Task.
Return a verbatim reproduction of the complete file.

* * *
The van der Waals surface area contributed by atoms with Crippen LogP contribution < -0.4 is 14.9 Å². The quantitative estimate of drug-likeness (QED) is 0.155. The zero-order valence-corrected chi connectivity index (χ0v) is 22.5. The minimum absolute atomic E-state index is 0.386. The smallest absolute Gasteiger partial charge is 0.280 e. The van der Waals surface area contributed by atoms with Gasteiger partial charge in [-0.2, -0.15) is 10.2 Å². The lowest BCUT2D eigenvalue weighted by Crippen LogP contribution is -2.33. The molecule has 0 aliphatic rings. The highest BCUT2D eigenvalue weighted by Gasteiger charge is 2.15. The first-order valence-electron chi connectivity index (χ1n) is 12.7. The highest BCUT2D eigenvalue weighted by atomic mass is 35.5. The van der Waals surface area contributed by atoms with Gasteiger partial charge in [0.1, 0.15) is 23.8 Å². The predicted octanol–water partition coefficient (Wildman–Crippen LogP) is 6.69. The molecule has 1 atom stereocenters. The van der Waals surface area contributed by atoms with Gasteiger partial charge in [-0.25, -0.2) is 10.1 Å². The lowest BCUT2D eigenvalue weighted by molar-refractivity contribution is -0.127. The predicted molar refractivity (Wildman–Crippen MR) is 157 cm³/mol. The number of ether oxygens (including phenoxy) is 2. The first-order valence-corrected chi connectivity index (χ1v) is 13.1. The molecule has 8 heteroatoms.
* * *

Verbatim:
The van der Waals surface area contributed by atoms with Crippen LogP contribution < -0.4 is 14.9 Å². The quantitative estimate of drug-likeness (QED) is 0.155. The zero-order valence-corrected chi connectivity index (χ0v) is 22.5. The minimum absolute atomic E-state index is 0.386. The smallest absolute Gasteiger partial charge is 0.280 e. The van der Waals surface area contributed by atoms with Gasteiger partial charge in [-0.2, -0.15) is 10.2 Å². The lowest BCUT2D eigenvalue weighted by Crippen LogP contribution is -2.33. The molecule has 0 aliphatic rings. The highest BCUT2D eigenvalue weighted by Gasteiger charge is 2.15. The first-order valence-electron chi connectivity index (χ1n) is 12.7. The highest BCUT2D eigenvalue weighted by atomic mass is 35.5. The van der Waals surface area contributed by atoms with Gasteiger partial charge in [0.1, 0.15) is 23.8 Å². The predicted octanol–water partition coefficient (Wildman–Crippen LogP) is 6.69. The molecule has 1 atom stereocenters. The van der Waals surface area contributed by atoms with Gasteiger partial charge in [-0.25, -0.2) is 10.1 Å². The lowest BCUT2D eigenvalue weighted by molar-refractivity contribution is -0.127. The predicted molar refractivity (Wildman–Crippen MR) is 157 cm³/mol. The number of ether oxygens (including phenoxy) is 2. The first-order valence-corrected chi connectivity index (χ1v) is 13.1. The molecule has 8 heteroatoms.